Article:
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Lee Konitz/Don Friedman/Attila Zoller: Thingin

Konitz, Zoller and Friedman play as one here. Indeed, they do seem to share similar musical backgrounds and values-Konitz and Friedman’s playing is marked by Lennie Tristano-and have worked together previously.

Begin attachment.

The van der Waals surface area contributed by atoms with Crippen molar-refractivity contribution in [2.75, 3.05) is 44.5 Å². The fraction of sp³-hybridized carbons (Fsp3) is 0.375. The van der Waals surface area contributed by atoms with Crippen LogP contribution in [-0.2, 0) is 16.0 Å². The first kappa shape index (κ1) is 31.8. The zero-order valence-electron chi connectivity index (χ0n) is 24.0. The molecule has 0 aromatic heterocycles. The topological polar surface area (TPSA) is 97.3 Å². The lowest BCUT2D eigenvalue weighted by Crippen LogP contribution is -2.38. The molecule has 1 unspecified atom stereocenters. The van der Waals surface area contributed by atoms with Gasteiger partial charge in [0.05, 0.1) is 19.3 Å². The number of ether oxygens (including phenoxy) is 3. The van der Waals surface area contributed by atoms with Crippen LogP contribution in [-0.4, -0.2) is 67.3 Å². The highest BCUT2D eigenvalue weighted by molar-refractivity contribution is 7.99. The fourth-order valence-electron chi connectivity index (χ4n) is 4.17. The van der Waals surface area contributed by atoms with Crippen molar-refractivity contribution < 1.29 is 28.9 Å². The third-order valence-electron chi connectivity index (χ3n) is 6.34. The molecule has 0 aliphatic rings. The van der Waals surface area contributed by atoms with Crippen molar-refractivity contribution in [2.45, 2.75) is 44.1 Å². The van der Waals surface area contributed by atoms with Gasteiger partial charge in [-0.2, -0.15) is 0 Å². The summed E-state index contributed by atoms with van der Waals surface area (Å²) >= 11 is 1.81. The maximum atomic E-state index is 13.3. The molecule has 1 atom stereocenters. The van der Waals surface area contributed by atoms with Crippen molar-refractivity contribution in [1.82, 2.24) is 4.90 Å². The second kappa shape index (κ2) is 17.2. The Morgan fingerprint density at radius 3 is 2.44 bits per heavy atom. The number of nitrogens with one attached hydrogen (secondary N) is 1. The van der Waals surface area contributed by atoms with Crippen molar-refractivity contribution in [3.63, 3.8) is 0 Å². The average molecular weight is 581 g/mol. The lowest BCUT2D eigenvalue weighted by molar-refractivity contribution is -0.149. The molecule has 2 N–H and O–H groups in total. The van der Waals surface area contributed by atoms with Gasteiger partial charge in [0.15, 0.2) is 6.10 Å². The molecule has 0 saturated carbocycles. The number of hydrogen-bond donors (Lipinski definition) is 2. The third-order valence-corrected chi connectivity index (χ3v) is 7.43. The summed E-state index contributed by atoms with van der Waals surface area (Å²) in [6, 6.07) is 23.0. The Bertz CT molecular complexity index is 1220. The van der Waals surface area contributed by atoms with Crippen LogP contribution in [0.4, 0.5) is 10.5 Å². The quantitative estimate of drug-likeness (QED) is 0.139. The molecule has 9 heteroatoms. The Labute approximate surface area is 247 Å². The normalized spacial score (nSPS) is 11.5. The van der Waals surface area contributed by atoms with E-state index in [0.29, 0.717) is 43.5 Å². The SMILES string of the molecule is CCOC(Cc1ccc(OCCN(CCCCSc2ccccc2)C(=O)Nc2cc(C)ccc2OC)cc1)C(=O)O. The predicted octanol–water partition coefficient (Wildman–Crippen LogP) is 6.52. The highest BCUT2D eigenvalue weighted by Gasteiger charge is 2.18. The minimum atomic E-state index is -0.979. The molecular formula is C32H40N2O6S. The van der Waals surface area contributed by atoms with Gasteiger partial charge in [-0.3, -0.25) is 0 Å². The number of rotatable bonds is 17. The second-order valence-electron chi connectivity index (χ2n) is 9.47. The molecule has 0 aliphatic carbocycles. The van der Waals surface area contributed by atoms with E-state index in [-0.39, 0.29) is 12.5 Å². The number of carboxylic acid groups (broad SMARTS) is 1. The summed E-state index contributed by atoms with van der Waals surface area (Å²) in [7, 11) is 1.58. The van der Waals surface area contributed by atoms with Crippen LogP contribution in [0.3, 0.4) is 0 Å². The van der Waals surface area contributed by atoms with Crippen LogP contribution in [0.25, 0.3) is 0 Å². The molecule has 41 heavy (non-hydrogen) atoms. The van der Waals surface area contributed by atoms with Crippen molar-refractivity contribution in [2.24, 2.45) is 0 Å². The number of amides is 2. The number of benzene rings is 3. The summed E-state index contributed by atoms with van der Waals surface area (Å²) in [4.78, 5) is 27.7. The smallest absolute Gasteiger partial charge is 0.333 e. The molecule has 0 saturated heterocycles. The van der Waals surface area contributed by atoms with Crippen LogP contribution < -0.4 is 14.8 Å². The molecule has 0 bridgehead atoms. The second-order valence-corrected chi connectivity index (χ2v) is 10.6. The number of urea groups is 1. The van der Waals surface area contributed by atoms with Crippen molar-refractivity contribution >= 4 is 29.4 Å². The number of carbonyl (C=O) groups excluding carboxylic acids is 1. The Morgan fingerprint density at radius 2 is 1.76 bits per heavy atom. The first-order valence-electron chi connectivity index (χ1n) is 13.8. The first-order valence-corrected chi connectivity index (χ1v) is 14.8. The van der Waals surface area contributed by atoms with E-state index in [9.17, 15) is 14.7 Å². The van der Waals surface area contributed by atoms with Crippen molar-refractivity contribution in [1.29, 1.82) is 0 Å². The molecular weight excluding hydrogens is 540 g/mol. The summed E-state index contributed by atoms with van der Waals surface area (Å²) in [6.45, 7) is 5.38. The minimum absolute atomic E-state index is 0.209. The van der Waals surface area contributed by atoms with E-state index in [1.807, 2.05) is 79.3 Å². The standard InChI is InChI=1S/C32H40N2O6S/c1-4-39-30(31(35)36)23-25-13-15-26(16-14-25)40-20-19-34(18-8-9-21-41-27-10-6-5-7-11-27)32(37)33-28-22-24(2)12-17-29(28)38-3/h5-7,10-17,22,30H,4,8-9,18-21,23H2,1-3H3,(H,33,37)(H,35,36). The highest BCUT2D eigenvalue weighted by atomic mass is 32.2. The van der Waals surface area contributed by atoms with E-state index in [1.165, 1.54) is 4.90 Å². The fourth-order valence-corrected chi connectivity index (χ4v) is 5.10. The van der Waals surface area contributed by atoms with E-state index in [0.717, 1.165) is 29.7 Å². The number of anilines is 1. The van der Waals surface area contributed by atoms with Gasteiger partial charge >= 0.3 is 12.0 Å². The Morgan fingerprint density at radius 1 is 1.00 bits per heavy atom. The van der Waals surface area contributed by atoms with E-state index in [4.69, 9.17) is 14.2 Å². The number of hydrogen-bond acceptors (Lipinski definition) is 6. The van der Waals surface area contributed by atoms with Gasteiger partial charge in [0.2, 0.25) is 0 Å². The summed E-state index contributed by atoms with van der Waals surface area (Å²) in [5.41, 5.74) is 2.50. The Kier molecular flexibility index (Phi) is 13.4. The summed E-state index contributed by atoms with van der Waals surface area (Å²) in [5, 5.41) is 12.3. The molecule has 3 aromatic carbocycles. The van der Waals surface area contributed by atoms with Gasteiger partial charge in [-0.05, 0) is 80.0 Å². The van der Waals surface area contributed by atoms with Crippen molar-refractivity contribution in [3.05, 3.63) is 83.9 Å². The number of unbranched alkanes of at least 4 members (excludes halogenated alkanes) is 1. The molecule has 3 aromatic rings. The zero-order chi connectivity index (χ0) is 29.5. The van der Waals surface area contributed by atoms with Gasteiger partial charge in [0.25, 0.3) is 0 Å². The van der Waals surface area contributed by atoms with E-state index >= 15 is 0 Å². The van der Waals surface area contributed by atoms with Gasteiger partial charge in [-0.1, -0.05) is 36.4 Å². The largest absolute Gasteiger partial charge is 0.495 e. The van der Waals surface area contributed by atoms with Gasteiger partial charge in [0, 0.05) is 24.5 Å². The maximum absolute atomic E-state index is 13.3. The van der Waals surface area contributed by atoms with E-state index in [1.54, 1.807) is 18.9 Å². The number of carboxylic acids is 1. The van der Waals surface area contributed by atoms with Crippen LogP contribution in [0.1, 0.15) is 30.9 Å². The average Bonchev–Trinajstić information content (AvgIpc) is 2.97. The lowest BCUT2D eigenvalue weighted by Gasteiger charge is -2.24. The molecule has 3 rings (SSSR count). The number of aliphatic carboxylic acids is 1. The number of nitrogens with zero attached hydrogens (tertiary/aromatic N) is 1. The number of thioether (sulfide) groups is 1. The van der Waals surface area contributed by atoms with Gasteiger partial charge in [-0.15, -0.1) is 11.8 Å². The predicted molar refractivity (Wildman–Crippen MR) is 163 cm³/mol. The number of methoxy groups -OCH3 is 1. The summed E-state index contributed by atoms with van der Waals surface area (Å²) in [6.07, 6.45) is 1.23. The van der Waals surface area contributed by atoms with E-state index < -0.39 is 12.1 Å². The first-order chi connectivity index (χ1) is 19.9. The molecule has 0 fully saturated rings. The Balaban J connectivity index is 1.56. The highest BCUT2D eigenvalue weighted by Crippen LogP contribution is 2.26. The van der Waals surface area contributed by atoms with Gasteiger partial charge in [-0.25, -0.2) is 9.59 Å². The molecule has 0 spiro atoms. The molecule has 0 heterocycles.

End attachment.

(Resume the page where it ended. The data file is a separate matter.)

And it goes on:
The great, innovative alto saxman Konitz was a charter member of the Tristano school. During the late 1940s and early 1950s he was, with the exception of Charlie Parker, the major modern jazz altoist. However, by 1957 Konitz was already altering his style. He said then, “I’m not as concerned anymore with setting the world on fire with original music.” He went on to talk about how he was more concerned with playing with “feeling.” (Actually, his earlier playing, although subtle, had been full of warmth and lyricism.) The consequence of Konitz’s attitude was that he began using a heavier, more Parker-like tone, which was sometimes kind of whiney, instead of the beautiful Lester Young-like timbre he’d been employing, and improvising so deliberately that his playing not only swung less, but became a bit clumsy rhythmically. Contributing to this was his use of dotted eighth-sixteenth note figures, which gave his improvising a chugging rather than smoothly swinging quality. Konitz remained a great player, but his graceful, virtuoso up-tempo work of 1949 to 1954 became a thing of the past.

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